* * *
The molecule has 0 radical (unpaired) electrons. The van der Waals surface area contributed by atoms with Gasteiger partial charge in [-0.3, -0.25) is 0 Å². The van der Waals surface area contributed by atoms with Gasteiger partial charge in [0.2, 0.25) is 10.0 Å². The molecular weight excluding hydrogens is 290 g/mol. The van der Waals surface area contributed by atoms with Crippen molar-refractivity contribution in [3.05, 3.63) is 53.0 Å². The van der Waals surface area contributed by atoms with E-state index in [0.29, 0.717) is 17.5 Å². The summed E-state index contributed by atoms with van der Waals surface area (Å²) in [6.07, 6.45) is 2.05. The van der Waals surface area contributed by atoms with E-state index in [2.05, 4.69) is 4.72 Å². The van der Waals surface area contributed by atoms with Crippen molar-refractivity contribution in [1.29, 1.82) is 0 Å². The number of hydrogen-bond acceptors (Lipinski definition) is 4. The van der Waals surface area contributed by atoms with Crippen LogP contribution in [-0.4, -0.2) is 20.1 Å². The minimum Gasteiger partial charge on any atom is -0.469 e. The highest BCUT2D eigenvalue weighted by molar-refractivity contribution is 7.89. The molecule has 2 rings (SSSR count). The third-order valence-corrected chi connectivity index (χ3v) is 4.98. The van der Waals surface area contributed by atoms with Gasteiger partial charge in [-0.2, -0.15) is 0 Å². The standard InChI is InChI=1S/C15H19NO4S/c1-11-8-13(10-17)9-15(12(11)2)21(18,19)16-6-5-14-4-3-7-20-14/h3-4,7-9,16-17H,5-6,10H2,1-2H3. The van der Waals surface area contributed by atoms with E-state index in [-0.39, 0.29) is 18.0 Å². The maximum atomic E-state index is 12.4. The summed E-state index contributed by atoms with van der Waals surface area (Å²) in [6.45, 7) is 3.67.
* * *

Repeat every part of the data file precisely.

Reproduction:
The molecule has 0 radical (unpaired) electrons. The van der Waals surface area contributed by atoms with Gasteiger partial charge in [-0.3, -0.25) is 0 Å². The van der Waals surface area contributed by atoms with Gasteiger partial charge in [0.2, 0.25) is 10.0 Å². The molecular weight excluding hydrogens is 290 g/mol. The van der Waals surface area contributed by atoms with Crippen molar-refractivity contribution in [3.05, 3.63) is 53.0 Å². The van der Waals surface area contributed by atoms with E-state index in [0.29, 0.717) is 17.5 Å². The summed E-state index contributed by atoms with van der Waals surface area (Å²) in [6.07, 6.45) is 2.05. The van der Waals surface area contributed by atoms with E-state index in [2.05, 4.69) is 4.72 Å². The van der Waals surface area contributed by atoms with Crippen molar-refractivity contribution in [1.29, 1.82) is 0 Å². The number of hydrogen-bond acceptors (Lipinski definition) is 4. The van der Waals surface area contributed by atoms with Crippen LogP contribution in [-0.4, -0.2) is 20.1 Å². The minimum Gasteiger partial charge on any atom is -0.469 e. The highest BCUT2D eigenvalue weighted by molar-refractivity contribution is 7.89. The molecule has 2 rings (SSSR count). The third-order valence-corrected chi connectivity index (χ3v) is 4.98. The van der Waals surface area contributed by atoms with Gasteiger partial charge in [-0.2, -0.15) is 0 Å². The standard InChI is InChI=1S/C15H19NO4S/c1-11-8-13(10-17)9-15(12(11)2)21(18,19)16-6-5-14-4-3-7-20-14/h3-4,7-9,16-17H,5-6,10H2,1-2H3. The van der Waals surface area contributed by atoms with E-state index in [-0.39, 0.29) is 18.0 Å². The maximum atomic E-state index is 12.4. The summed E-state index contributed by atoms with van der Waals surface area (Å²) in [6.45, 7) is 3.67.